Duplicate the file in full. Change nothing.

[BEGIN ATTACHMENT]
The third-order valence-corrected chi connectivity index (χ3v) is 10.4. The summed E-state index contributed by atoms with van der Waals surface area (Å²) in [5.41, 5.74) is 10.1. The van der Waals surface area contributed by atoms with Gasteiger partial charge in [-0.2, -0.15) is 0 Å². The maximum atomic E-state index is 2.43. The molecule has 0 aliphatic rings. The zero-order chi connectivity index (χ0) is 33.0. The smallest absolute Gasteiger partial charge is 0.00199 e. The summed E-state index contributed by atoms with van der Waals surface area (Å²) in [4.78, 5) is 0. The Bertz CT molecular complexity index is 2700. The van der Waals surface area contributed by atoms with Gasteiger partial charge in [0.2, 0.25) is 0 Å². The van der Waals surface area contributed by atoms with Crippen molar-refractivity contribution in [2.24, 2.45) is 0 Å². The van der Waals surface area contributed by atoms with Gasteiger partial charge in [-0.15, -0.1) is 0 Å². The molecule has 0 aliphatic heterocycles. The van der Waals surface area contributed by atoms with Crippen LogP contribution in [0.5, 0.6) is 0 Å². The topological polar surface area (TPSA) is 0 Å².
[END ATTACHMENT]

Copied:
The third-order valence-corrected chi connectivity index (χ3v) is 10.4. The summed E-state index contributed by atoms with van der Waals surface area (Å²) in [5.41, 5.74) is 10.1. The van der Waals surface area contributed by atoms with Gasteiger partial charge in [-0.2, -0.15) is 0 Å². The maximum atomic E-state index is 2.43. The molecule has 0 aliphatic rings. The zero-order chi connectivity index (χ0) is 33.0. The smallest absolute Gasteiger partial charge is 0.00199 e. The summed E-state index contributed by atoms with van der Waals surface area (Å²) in [4.78, 5) is 0. The Bertz CT molecular complexity index is 2700. The van der Waals surface area contributed by atoms with Gasteiger partial charge in [0.2, 0.25) is 0 Å². The van der Waals surface area contributed by atoms with Crippen molar-refractivity contribution in [2.24, 2.45) is 0 Å². The van der Waals surface area contributed by atoms with Gasteiger partial charge in [-0.15, -0.1) is 0 Å². The molecule has 0 aliphatic heterocycles. The van der Waals surface area contributed by atoms with Crippen LogP contribution in [0.5, 0.6) is 0 Å². The topological polar surface area (TPSA) is 0 Å².